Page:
Debdeep Panigrahi is an avid-cricket fan. His story is full of drama and passion. He might easily be called a super-fan, but he is not alone.
- The Indian cricket team is playing against Australia which is a dream come true for many Indian fans.
- Tickets have already been sold out and many have bought tickets on social media at a higher price.
- This is the story of Debdeep Panigrahi, an avid cricket fan who is going to watch most of the matches of the series.
Debdeep Panigrahi tried to run away from his home when he was six years old.
“I wanted to be a cricketer,” he says, smiling.
“My home was in a small town called Farakka in West Bengal. I thought I would go to a bigger city for cricketing facilities. However, my parents found out about my plan and caught me.”
Listen to Debdeep Panigarhi's story in his own words:
He may not have become a cricketer, but he has become a 'super-fan'.
“Fan comes from the word fanatic, which means you can do whatever to watch your favourite game or anything that you like. That’s like madness,” he says explaining why he was ready to buy India-Australia cricket match tickets at a higher price.
Debdeep Panigrahi is an avid cricket fan.
He says he can do anything to watch a match. He has booked tickets for every match between India, and Australia except one in Canberra. He could not book a ticket in time. So he tried to buy tickets from people who were selling them on social media or other sites.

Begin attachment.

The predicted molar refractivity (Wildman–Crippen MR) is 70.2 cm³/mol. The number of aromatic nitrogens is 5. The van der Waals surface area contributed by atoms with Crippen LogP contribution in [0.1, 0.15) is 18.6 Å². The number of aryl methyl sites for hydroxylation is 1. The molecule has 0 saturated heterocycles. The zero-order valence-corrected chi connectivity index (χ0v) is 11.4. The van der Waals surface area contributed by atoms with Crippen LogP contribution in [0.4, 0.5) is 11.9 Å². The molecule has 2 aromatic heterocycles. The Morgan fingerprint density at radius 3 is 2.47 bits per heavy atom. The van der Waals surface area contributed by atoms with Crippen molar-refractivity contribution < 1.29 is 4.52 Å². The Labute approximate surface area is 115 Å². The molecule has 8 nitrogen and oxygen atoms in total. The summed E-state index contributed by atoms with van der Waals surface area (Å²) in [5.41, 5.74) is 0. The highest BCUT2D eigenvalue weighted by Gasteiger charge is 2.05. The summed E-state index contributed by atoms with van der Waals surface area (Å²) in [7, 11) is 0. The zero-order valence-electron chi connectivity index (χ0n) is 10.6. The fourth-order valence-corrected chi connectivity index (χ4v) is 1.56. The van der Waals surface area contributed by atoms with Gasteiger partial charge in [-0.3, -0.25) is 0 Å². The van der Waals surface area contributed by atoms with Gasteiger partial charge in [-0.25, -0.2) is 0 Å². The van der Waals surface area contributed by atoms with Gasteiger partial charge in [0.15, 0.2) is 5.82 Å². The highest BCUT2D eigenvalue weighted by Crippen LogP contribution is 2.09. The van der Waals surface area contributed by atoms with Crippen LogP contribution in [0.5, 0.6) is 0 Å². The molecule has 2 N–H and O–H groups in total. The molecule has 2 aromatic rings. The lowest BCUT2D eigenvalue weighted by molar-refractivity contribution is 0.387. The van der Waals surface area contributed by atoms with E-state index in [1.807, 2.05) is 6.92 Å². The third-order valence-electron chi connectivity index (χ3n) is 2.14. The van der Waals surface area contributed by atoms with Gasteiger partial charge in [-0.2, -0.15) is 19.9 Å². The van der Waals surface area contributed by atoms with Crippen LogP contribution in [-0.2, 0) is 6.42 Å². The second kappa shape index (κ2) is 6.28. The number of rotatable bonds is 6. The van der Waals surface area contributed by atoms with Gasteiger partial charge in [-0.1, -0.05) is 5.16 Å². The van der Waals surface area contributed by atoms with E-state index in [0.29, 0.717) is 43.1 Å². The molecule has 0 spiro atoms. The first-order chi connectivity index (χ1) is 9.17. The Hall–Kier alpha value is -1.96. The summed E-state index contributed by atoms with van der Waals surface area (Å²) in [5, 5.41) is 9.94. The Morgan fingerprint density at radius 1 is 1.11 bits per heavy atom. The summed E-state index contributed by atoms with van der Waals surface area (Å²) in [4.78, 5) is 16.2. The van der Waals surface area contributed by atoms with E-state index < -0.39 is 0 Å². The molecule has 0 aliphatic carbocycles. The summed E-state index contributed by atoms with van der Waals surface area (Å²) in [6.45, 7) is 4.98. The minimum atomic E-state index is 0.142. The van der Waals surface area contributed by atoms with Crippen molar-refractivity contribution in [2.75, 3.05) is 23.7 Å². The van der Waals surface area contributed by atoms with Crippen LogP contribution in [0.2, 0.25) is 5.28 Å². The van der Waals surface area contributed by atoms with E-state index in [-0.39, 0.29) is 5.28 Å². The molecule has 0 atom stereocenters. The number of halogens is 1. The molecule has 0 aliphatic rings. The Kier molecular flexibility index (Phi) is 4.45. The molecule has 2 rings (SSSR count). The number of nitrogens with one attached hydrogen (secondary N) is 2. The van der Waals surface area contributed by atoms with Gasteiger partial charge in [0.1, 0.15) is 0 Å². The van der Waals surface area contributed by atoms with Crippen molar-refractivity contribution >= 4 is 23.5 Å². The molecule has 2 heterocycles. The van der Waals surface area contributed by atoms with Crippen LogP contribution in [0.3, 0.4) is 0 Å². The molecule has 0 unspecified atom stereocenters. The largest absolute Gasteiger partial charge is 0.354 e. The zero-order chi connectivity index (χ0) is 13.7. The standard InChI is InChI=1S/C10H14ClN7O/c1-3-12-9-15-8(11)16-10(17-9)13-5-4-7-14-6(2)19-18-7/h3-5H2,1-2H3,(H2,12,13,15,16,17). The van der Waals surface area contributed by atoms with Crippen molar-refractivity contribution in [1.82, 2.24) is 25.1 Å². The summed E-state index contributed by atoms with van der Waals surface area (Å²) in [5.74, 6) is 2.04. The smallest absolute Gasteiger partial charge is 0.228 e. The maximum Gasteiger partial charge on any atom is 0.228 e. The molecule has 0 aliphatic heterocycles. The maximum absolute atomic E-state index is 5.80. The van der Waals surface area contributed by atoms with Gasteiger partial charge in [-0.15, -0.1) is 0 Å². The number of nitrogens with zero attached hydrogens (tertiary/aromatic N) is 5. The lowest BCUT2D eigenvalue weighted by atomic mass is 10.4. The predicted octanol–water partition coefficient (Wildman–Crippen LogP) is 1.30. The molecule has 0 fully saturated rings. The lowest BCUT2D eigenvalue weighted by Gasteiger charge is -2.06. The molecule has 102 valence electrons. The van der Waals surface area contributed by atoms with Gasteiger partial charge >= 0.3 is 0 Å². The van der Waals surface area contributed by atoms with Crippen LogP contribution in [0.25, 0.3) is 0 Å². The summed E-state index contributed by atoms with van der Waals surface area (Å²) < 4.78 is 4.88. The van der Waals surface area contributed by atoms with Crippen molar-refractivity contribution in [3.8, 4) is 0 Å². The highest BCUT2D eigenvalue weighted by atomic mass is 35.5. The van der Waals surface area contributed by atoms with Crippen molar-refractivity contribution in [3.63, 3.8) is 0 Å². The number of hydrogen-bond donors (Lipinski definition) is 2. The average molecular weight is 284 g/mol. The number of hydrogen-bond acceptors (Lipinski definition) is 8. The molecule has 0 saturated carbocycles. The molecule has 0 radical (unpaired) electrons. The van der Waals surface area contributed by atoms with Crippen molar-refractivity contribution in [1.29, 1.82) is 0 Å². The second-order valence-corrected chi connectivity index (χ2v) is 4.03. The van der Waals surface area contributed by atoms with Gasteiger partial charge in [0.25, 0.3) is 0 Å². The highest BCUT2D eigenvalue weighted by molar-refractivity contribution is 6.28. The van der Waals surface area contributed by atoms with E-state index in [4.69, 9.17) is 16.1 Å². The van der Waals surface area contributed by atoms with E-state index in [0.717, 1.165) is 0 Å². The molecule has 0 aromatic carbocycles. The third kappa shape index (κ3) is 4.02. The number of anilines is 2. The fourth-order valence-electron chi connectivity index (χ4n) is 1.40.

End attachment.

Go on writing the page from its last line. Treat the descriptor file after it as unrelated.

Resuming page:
“There was no cricket for so long. Last time we watched a match was in 2018-19 when India visited Australia. How can we miss any match!”
Before The T20 World Cup was cancelled due to the COVID-19 pandemic, Mr Panigrahi had booked tickets for all the matches.
“Yes, I had booked hotels and air tickets too for Perth, Adelaide, Melbourne and Brisbane. I was going to watch every match. But I had to cancel all of them as the T20 World Cup was cancelled,” he says.
He used to travel across India to watch cricket matches.
The 35-year-old started watching cricket in the 1990s when Sachin Tendulkar - arguably the best player in contemporary cricket - was at the top of his game.
“Sachin Tendulkar!” - his name evokes nostalgia, and Debdeep’s voice melts.
“You know, I was in Europe when Sachin played his last match. I woke up in the night, watched him retiring and cried for half an hour,” he says with complete seriousness.
Debdeep Panigrahi comes from West Bengal, from the state of Sourabh Ganguly, but for him, Sachin is the best.
“I know, West Bengal is the only state where some other player is more popular than Sachin. But, you have to agree that the 1990s was all about Sachin.
"Sachin gets out, and you switch your TV off. Because at that time, Sachin was the team. He could win the match alone. And he failed the perform; the whole team would collapse.”
An Australian citizen, Debdeep Panigrahi hopes his children will play for Australia someday.
But which team does he support now as an Australian citizen?
“India,” he says convincingly, “I cannot support any other team ever.”
Debdeep Panigrahi will be present in every match in Sydney cheering for his team. However, he would just be one of many thousands in the stadium with similar stories across the cricketing nation in India.